[ietf-dkim] list expanders (was Re: chained signatures, was l= summary)
MH Michael Hammer (5304)
MHammer at ag.com
Mon Jun 15 09:59:53 PDT 2009
> -----Original Message-----
> From: ietf-dkim-bounces at mipassoc.org [mailto:ietf-dkim-
> bounces at mipassoc.org] On Behalf Of hector
> Sent: Monday, June 15, 2009 7:38 AM
> To: Charles Lindsey
> Cc: DKIM
> Subject: Re: [ietf-dkim] list expanders (was Re: chained signatures,
> l= summary)
> Charles Lindsey wrote:
> > And every list will be diferent, so we need to look at real
> > by a strange coincidence, we have just seen a concrete example on a
> > well-known to all of us.
> Yup, I am going to enjoy reading this thread.:-)
Me too. Popcorn in hand (figuratively speaking).
> Speaking as a commercial List Server product manufacturer, its simple:
> The only time a list server should resign is when it broke an original
> valid signature for the purpose of restoring the mail integrity of the
> original domain message owner and author with an original DOMAIN
> to sign mail. It should never sign a message that a DOMAIN never
> expected to be sign or knew nothing of it and It should NEVER, EVER,
> NEVER resign a broken DKIM message.
So you are absolutely against 3rd party signatures unless the 3rd party
broke a first party signature?
My understanding has always been that anyone who handles a message can
sign and thereby take responsibility (whatever that might mean) for the
message they are signing.
> The basic overall problem is we are trying to make something with
> POLICY framework. It won't work well, just don't see it.
> And the 4871 flaw of promoting FAILURE to never sign status
> the handling issues. The only time that FLAW makes sense is when
> have POLICY and since SSP was an integral part of DKIM, you can see
> the great logic in the BROKEN=NEVER SIGNED mandate in the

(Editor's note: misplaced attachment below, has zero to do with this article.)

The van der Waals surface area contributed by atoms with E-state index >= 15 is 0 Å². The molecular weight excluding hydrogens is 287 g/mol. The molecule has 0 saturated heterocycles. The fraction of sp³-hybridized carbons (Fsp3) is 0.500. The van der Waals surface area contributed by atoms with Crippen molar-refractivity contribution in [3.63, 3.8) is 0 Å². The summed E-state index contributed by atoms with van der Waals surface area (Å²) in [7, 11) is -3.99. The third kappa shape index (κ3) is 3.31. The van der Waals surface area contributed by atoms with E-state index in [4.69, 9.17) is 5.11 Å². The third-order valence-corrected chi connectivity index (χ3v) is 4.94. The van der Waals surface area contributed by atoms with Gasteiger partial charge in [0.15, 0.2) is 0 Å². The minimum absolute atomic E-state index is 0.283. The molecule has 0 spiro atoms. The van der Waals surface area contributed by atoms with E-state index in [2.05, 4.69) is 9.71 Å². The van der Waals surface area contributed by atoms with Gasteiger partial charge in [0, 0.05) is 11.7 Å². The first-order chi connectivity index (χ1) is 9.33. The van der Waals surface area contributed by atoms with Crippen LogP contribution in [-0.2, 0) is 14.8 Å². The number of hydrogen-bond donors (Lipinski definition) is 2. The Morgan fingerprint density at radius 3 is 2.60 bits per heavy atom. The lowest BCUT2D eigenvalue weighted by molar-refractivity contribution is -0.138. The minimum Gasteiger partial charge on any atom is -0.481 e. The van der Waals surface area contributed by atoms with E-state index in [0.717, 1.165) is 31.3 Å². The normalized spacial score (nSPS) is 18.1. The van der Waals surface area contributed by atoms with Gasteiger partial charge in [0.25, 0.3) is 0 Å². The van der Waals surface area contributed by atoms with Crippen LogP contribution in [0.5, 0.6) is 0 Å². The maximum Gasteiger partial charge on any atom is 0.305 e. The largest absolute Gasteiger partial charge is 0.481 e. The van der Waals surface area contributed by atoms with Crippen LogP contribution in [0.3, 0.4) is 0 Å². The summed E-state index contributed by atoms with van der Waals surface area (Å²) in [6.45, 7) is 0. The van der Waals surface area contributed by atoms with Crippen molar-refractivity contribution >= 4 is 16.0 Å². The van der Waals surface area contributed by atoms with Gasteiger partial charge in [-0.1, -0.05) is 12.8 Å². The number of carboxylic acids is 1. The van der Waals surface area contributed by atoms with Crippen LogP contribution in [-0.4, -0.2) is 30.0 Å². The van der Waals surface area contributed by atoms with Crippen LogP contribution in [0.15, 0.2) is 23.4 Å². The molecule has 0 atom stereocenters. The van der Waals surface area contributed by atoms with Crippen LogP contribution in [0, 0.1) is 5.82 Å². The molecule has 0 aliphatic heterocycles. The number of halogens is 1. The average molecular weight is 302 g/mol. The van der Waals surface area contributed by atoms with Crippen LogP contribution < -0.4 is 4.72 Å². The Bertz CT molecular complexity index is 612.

I have to disagree Hector. For better or for worse, SSP was never an
integral part of DKIM. It is layered on top of DKIM. Those that wish to
publish a policy (whether it was SSP or ADSP) can do so. Those that wish
to check and act against a published policy may do so. Others may choose
to ignore SSP/ADSP whether as a potential publisher or a potential
verifier. While I am a firm believer in the need for organizations to
have the option of publishing policy, I do not view it as "an integral
part of DKIM". To do so would require one to advocate publishing policy
as "MUST" rather than "SHOULD" or "MAY".
> But when don't have POLICY than that mandate is FLAWED - period.
BROKEN=NEVER SIGNED mandate in the specification. If an organization
chooses to assert they sign all messages and BROKEN=NEVER SIGNED then
the logical conclusion is obvious.
> You need a policy framework to help disseminate what was expected and
> what was not expected. You are left with a guessing game - is this
> FACEBOOK message a spam or a message vouched by Dave's server?
It appears to be a spam vouched for by Dave's server.
> people trust it because Dave's broadcasting server signed it?
What does trust have to do with it? All I know is that Dave's server
signed it and Dave thereby takes responsibility for it. So Dave.....
what does your taking responsibility for it mean?
> message have a valid signature and Dave stripped it or was a invalid
> he stripped and replaced it anywa? It speaks volumes to the lack of a
> POLICY based framework. It should NEVER be a source of new SIGNING
> when it was never there to begin with and/or expected to be there by
> original domain - bad guys will no doubt exploit this as you just
> seen. I thought his FACEBOOK think was legitimate for a second, that
> someone here was putting together a DKIM social network. Can
> the layman user? Is he not a RISK?
I'm surprised Hector. It really took you a second to decide it wasn't
> IMO, The list server should NOT sign unless the mail was valid with a
> DKIM signature and its going to break it, thus the need to restore a
> DKIM message - not create one.
Au contraire. What you describe leaves a vector for attack a mile wide.
Break a signature from the original domain and then sign with some
random domain. You cannot accept one signature as a substitute for
another (broken) signature. Each signer stands on their own merits (or
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